The very large federal and New York estate tax exemptions for 2019 provide a potentially limited window of opportunity for estate tax planning. Specifically, the cumulative lifetime federal estate and gift tax exemption is $11,400,000 per person. The tax rate on gifts in excess of $11,400,000 is 40%. The lifetime exemption is scheduled to expire on December 31, 2025 (if not sooner, with a change in administration in 2020), when the exemption amount will be reduced to $5,000,000 (indexed for inflation). The New York estate tax exemption is currently $5,740,000 per person. If an individual dies with just 5% more than the New York estate tax exemption amount, the individual faces a cliff. That means that the individual will be taxed on the full value of his or her estate, not just the amount over the exemption amount. The top New York maximum marginal estate tax rate is 16%. New York does not have a gift tax.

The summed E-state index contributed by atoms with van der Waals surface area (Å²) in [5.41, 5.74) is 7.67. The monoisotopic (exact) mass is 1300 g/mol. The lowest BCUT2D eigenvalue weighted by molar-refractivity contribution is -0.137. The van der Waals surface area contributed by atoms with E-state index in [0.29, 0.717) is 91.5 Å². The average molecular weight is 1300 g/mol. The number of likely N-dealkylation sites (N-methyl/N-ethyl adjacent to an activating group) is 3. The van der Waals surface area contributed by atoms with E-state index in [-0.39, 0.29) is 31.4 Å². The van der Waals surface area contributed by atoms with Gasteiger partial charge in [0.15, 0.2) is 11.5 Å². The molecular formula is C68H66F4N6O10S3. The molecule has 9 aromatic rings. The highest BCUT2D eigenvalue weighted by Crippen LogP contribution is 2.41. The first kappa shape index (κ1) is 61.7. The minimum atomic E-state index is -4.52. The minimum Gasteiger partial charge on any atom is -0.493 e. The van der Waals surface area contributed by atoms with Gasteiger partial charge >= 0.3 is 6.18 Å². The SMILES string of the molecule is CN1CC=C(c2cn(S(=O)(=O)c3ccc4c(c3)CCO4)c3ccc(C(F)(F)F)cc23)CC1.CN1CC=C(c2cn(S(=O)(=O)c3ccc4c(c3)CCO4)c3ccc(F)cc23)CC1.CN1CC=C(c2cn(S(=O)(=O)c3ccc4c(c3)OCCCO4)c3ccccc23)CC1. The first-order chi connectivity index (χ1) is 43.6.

Given the aforementioned estate tax landscape, planning for wealthy New Yorkers typically includes reducing or avoiding New York estate tax by making large gifts to loved ones during life. As of January 1, 2019, even death-bed transfers could be made to reduce the taxable estate for New York estate tax purposes, as New York's three-year gift look back expired on that date. Accordingly, gifts made within three years of death were no longer included in the decedent’s estate for New York estate tax purposes. This planning opportunity was recently lost when the 2020 New York Executive Budget was passed, which revives the three-year gift look back, thereby eliminating the value of deathbed transfers for purposes of avoiding New York estate tax. The final legislation excepts from this look back gifts made between January 1, 2019 and January 15, 2019 (the period before the retroactive proposed legislation was released).